Groupthink behind Japan food scandal

Groupthink behind Japan food scandal
Japan's luxury Okura hotel chain executives bow their heads at a press conference in Tokyo to apologise after the hotel served meals made with ingredients falsely labelled as being of top-end quality.

A POPULAR Japanese saying goes like this: If everyone is in it together, such as crossing the road against a red light, there is no need to be afraid.

Such groupthink is behind the roiling food scandal in Japan that in recent weeks has exposed brand-name hotels and department stores, all of which have confessed to hoodwinking customers for years.

Though not on the scale of the European horse-meat scandal, the one consuming Japan's food industry - euphemistically called "mistaken labelling" - is arguably the greatest shock of the year.

The culinary skulduggery was initially thought to have been limited to just one Osaka-based hotel chain.

But within two weeks or so, the scandal had spread nationwide - more hotel operators owned up, including the Imperial and Okura, both of which are often used by visiting foreign leaders.

The scandal has even tarred the country's top department stores, Takashimaya, Isetan and Daimaru. The first two have stores in Singapore while Daimaru closed its Singapore outlet in 2003.

Except for one solitary case, the errant hotel-run restaurants and tenant eateries in department stores all maintain that they never set out to cheat.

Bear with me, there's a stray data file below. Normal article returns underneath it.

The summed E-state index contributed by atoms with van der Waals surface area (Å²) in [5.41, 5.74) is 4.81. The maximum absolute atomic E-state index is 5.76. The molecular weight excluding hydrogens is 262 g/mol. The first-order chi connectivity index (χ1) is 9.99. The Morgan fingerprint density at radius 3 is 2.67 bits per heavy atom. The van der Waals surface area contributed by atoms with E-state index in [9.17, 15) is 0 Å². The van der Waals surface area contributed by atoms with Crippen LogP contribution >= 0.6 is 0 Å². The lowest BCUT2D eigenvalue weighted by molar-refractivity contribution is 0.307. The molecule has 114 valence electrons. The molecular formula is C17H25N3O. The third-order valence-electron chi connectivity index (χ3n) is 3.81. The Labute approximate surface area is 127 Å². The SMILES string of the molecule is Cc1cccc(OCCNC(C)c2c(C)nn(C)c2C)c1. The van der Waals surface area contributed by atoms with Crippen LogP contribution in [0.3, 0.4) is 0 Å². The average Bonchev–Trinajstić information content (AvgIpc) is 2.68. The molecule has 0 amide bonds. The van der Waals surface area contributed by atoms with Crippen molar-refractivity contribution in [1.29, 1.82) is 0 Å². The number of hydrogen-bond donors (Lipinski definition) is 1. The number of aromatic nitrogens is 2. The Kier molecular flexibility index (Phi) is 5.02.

Their only fault, they say, was in not being sufficiently aware of the need for accuracy in menu descriptions.

One common trick was to inject fat into cheap cuts of beef and pass them off as more expensive wagyu. Some patissiers thought nothing of using Chinese or Korean chestnuts even though the menu said "grown in Europe".

Minister Masako Mori, whose portfolio includes consumer affairs, has asked the department store associations and other food industry groups to submit reports of their efforts to prevent a repeat of the scandal.

The Consumer Affairs Agency is likely to beef up Japan's Food Labelling Act to make misleading menu descriptions an offence. Menus might have also to list ingredients that could be toxic to some people or trigger allergies.

More about

Purchase this article for republication.



Your daily good stuff - AsiaOne stories delivered straight to your inbox
By signing up, you agree to our Privacy policy and Terms and Conditions.